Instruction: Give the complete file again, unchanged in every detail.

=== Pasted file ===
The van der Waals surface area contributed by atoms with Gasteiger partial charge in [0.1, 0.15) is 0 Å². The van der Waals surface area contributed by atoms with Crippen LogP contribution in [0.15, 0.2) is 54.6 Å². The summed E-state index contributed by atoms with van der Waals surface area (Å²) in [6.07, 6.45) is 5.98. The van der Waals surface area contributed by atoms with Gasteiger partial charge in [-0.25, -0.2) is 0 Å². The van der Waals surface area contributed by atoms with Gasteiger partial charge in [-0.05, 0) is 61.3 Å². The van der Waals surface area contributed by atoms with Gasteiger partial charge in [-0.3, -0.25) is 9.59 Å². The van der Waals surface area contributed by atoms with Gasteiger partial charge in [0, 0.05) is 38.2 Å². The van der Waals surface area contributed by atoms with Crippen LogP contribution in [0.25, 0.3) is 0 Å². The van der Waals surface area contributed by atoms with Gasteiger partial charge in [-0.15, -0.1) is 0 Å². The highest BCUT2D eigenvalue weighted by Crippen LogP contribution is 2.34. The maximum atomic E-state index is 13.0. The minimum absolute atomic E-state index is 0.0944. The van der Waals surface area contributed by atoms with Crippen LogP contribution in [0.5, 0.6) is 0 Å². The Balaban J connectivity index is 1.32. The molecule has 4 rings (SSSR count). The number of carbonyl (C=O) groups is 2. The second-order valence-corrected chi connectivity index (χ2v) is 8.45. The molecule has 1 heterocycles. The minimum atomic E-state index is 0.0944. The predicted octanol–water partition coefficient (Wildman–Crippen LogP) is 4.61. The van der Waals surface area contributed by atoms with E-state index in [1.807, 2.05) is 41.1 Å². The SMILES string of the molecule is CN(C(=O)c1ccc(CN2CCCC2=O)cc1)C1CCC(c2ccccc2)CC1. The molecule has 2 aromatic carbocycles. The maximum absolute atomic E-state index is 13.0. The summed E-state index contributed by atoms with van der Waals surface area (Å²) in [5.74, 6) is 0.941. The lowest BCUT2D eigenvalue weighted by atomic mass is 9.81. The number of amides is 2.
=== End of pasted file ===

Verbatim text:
The van der Waals surface area contributed by atoms with Gasteiger partial charge in [0.1, 0.15) is 0 Å². The van der Waals surface area contributed by atoms with Crippen LogP contribution in [0.15, 0.2) is 54.6 Å². The summed E-state index contributed by atoms with van der Waals surface area (Å²) in [6.07, 6.45) is 5.98. The van der Waals surface area contributed by atoms with Gasteiger partial charge in [-0.25, -0.2) is 0 Å². The van der Waals surface area contributed by atoms with Gasteiger partial charge in [-0.05, 0) is 61.3 Å². The van der Waals surface area contributed by atoms with Gasteiger partial charge in [-0.3, -0.25) is 9.59 Å². The van der Waals surface area contributed by atoms with Gasteiger partial charge in [0, 0.05) is 38.2 Å². The van der Waals surface area contributed by atoms with Crippen LogP contribution in [0.25, 0.3) is 0 Å². The van der Waals surface area contributed by atoms with Gasteiger partial charge in [-0.15, -0.1) is 0 Å². The highest BCUT2D eigenvalue weighted by Crippen LogP contribution is 2.34. The maximum atomic E-state index is 13.0. The minimum absolute atomic E-state index is 0.0944. The van der Waals surface area contributed by atoms with Crippen LogP contribution in [0.5, 0.6) is 0 Å². The Balaban J connectivity index is 1.32. The molecule has 4 rings (SSSR count). The number of carbonyl (C=O) groups is 2. The second-order valence-corrected chi connectivity index (χ2v) is 8.45. The molecule has 1 heterocycles. The minimum atomic E-state index is 0.0944. The predicted octanol–water partition coefficient (Wildman–Crippen LogP) is 4.61. The van der Waals surface area contributed by atoms with E-state index in [1.807, 2.05) is 41.1 Å². The SMILES string of the molecule is CN(C(=O)c1ccc(CN2CCCC2=O)cc1)C1CCC(c2ccccc2)CC1. The molecule has 2 aromatic carbocycles. The maximum absolute atomic E-state index is 13.0. The summed E-state index contributed by atoms with van der Waals surface area (Å²) in [5.74, 6) is 0.941. The lowest BCUT2D eigenvalue weighted by atomic mass is 9.81. The number of amides is 2.